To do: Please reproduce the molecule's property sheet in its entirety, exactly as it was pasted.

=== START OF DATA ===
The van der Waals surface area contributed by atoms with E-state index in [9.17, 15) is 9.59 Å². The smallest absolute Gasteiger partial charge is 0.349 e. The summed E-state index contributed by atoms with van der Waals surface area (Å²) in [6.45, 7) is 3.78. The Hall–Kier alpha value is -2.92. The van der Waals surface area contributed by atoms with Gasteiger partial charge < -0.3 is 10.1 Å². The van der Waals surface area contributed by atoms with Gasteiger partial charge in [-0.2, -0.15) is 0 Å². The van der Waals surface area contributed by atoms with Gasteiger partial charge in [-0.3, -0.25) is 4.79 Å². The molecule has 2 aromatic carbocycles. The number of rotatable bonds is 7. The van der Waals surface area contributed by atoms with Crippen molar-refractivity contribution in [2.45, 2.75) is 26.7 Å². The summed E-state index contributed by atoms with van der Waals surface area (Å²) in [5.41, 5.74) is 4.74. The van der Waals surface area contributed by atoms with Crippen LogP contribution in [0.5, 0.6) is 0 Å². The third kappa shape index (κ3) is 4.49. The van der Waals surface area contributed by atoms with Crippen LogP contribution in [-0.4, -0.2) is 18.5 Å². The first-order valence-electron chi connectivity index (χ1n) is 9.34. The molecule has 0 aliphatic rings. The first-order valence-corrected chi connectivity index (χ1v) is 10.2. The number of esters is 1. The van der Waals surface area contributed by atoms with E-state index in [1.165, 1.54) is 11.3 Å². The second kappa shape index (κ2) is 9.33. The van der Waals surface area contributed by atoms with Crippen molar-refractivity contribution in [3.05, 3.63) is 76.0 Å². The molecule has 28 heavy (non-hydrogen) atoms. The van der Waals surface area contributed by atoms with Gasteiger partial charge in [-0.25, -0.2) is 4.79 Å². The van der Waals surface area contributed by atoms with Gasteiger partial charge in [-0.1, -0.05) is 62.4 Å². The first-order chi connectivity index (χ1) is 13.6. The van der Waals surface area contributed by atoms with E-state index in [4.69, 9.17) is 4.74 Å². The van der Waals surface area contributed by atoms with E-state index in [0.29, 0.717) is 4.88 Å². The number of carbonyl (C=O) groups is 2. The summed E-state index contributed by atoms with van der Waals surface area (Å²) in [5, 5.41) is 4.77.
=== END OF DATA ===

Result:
The van der Waals surface area contributed by atoms with E-state index in [9.17, 15) is 9.59 Å². The smallest absolute Gasteiger partial charge is 0.349 e. The summed E-state index contributed by atoms with van der Waals surface area (Å²) in [6.45, 7) is 3.78. The Hall–Kier alpha value is -2.92. The van der Waals surface area contributed by atoms with Gasteiger partial charge < -0.3 is 10.1 Å². The van der Waals surface area contributed by atoms with Gasteiger partial charge in [-0.2, -0.15) is 0 Å². The van der Waals surface area contributed by atoms with Gasteiger partial charge in [-0.3, -0.25) is 4.79 Å². The molecule has 2 aromatic carbocycles. The number of rotatable bonds is 7. The van der Waals surface area contributed by atoms with Crippen molar-refractivity contribution in [2.45, 2.75) is 26.7 Å². The summed E-state index contributed by atoms with van der Waals surface area (Å²) in [5.41, 5.74) is 4.74. The van der Waals surface area contributed by atoms with Crippen LogP contribution in [0.5, 0.6) is 0 Å². The third kappa shape index (κ3) is 4.49. The van der Waals surface area contributed by atoms with Crippen LogP contribution in [-0.4, -0.2) is 18.5 Å². The first-order valence-electron chi connectivity index (χ1n) is 9.34. The molecule has 0 aliphatic rings. The first-order valence-corrected chi connectivity index (χ1v) is 10.2. The number of esters is 1. The van der Waals surface area contributed by atoms with E-state index in [1.165, 1.54) is 11.3 Å². The second kappa shape index (κ2) is 9.33. The van der Waals surface area contributed by atoms with Crippen molar-refractivity contribution in [3.05, 3.63) is 76.0 Å². The molecule has 28 heavy (non-hydrogen) atoms. The van der Waals surface area contributed by atoms with Gasteiger partial charge in [-0.25, -0.2) is 4.79 Å². The van der Waals surface area contributed by atoms with Gasteiger partial charge in [-0.1, -0.05) is 62.4 Å². The first-order chi connectivity index (χ1) is 13.6. The van der Waals surface area contributed by atoms with E-state index in [4.69, 9.17) is 4.74 Å². The van der Waals surface area contributed by atoms with E-state index in [0.29, 0.717) is 4.88 Å². The number of carbonyl (C=O) groups is 2. The summed E-state index contributed by atoms with van der Waals surface area (Å²) in [5, 5.41) is 4.77.